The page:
Compare any two graphics cards:
GeForce GTX 550 Ti vs Radeon HD 4870 2GB
IntroThe GeForce GTX 550 Ti features a clock speed of 900 MHz and a GDDR5 memory frequency of 1026 MHz. It also features a 192-bit bus, and makes use of a 40 nm design. It is made up of 192 SPUs, 32 TAUs, and 24 Raster Operation Units.
Compare those specifications to the Radeon HD 4870 2GB, which comes with core speeds of 750 MHz on the GPU, and 900 MHz on the 2048 MB of GDDR5 memory. It features 800(160x5) SPUs as well as 40 TAUs and 16 ROPs.
(No game benchmarks for this combination yet.)
Power Usage and Theoretical Benchmarks
Power Consumption (Max TDP)
Theoretically speaking, the Radeon HD 4870 2GB will be 17% faster than the GeForce GTX 550 Ti overall, because of its higher data rate. (explain)
Texel RateThe Radeon HD 4870 2GB will be just a bit (about 4%) more effective at texture filtering than the GeForce GTX 550 Ti. (explain)
Pixel RateThe GeForce GTX 550 Ti is a lot (approximately 80%) more effective at full screen anti-aliasing than the Radeon HD 4870 2GB, and able to handle higher screen resolutions better. (explain)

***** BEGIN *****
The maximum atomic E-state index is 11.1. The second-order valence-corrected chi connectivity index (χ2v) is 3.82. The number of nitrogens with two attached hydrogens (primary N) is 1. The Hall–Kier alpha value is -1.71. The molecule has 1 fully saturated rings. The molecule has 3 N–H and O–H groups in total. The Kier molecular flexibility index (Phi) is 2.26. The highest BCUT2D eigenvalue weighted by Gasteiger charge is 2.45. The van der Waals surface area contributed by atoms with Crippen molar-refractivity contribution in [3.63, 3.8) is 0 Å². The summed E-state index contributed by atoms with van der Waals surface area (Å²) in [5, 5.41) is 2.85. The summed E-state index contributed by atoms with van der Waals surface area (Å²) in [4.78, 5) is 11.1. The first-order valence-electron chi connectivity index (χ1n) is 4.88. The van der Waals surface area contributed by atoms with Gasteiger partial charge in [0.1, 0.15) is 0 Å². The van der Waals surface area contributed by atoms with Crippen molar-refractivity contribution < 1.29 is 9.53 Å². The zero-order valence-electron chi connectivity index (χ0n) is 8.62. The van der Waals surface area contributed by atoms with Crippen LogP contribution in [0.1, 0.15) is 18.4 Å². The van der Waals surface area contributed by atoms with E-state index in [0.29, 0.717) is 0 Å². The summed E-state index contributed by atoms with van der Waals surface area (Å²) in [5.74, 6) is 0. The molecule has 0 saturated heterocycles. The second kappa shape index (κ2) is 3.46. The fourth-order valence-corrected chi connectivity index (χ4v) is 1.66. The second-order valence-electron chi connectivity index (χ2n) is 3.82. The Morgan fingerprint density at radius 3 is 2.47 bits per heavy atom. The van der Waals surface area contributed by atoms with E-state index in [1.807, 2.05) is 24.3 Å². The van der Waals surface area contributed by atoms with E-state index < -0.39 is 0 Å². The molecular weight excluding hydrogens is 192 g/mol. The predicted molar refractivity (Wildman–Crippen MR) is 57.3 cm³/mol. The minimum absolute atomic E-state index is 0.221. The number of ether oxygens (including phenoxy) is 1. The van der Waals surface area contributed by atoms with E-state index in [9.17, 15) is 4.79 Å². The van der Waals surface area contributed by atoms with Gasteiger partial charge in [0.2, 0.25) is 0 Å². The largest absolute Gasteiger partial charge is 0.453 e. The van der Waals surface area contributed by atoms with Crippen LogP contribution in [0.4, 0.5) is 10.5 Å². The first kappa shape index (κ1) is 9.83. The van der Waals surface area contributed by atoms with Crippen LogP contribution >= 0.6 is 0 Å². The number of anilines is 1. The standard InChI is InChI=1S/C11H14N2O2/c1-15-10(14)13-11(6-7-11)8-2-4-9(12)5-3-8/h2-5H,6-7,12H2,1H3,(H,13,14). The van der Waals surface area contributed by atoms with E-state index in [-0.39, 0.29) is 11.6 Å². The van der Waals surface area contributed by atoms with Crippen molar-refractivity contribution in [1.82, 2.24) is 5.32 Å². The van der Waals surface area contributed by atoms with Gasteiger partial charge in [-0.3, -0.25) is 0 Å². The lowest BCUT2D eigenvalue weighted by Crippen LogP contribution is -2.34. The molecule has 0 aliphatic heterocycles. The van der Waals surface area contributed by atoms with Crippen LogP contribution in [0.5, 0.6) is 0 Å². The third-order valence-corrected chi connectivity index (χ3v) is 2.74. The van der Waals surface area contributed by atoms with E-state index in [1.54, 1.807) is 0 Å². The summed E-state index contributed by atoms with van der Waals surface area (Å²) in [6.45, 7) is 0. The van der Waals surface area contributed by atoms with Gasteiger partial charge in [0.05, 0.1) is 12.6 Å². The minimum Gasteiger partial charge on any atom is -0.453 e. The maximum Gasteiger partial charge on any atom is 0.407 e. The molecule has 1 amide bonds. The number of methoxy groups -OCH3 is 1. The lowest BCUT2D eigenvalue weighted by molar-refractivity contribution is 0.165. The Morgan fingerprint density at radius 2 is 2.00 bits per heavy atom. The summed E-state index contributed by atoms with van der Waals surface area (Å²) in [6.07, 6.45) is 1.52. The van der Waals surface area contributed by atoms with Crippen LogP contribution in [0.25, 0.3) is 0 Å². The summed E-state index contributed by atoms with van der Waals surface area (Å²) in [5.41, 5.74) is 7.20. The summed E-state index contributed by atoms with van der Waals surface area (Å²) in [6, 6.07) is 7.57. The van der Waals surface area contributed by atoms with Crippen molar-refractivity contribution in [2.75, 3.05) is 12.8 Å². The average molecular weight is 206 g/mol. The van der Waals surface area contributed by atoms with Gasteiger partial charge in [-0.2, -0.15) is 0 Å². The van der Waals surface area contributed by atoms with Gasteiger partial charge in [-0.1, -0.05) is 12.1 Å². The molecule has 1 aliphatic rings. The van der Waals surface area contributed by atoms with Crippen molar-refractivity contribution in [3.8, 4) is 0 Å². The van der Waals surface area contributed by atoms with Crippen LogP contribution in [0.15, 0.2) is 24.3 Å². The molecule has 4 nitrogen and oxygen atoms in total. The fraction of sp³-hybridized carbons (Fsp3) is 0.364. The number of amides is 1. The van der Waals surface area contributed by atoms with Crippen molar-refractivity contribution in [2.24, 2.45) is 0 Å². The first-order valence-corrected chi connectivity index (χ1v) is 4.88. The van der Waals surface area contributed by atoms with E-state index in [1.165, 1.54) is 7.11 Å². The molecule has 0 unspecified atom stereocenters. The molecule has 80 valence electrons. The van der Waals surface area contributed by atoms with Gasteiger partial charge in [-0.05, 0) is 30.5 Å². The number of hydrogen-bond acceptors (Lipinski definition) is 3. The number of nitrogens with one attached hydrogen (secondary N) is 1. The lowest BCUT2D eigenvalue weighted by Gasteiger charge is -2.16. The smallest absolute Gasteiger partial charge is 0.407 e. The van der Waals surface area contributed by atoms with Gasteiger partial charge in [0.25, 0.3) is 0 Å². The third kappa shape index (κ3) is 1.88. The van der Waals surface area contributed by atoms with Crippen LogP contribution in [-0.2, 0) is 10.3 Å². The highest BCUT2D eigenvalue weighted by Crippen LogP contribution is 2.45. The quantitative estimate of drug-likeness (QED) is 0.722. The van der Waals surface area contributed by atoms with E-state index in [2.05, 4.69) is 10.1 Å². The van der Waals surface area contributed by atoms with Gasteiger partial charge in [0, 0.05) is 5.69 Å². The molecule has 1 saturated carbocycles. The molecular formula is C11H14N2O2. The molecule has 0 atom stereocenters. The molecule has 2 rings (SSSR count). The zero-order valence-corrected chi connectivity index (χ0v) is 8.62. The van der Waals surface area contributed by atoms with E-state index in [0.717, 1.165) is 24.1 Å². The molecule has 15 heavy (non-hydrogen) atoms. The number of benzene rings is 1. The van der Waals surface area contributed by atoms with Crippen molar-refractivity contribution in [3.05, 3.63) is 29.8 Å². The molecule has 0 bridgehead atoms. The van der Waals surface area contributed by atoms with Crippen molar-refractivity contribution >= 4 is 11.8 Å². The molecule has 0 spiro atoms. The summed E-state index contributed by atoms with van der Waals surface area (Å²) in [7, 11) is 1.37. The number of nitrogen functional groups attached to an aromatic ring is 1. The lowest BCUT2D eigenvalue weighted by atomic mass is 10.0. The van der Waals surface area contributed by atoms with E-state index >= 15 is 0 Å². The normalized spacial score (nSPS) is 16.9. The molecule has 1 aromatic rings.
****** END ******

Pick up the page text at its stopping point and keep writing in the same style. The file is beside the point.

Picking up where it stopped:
Please note that the above 'benchmarks' are all just theoretical - the results were calculated based on the card's specifications, and real-world performance may (and probably will) vary at least a bit.
Please note that the price comparisons are based on search keywords - sometimes it might show cards with very similar names that are not exactly the same as the one chosen in the comparison. We do try to filter out the wrong results as best we can, though.
Memory Bandwidth: Memory bandwidth is the max amount of information (in units of megabytes per second) that can be moved past the external memory interface in a second. It is worked out by multiplying the interface width by its memory speed. If the card has DDR memory, the result should be multiplied by 2 again. If it uses DDR5, multiply by 4 instead. The better the bandwidth is, the better the card will be in general. It especially helps with anti-aliasing, HDR and high resolutions.
Texel Rate: Texel rate is the maximum amount of texture map elements (texels) that can be processed in one second. This number is calculated by multiplying the total texture units of the card by the core clock speed of the chip. The better the texel rate, the better the card will be at texture filtering (anisotropic filtering - AF). It is measured in millions of texels in a second.
Pixel Rate: Pixel rate is the maximum amount of pixels that the graphics chip can possibly write to its local memory in one second - measured in millions of pixels per second. The number is calculated by multiplying the amount of Render Output Units by the the core speed of the card. ROPs (Raster Operations Pipelines - also sometimes called Render Output Units) are responsible for outputting the pixels (image) to the screen. The actual pixel output rate is also dependant on lots of other factors, especially the memory bandwidth - the lower the memory bandwidth is, the lower the ability to reach the max fill rate.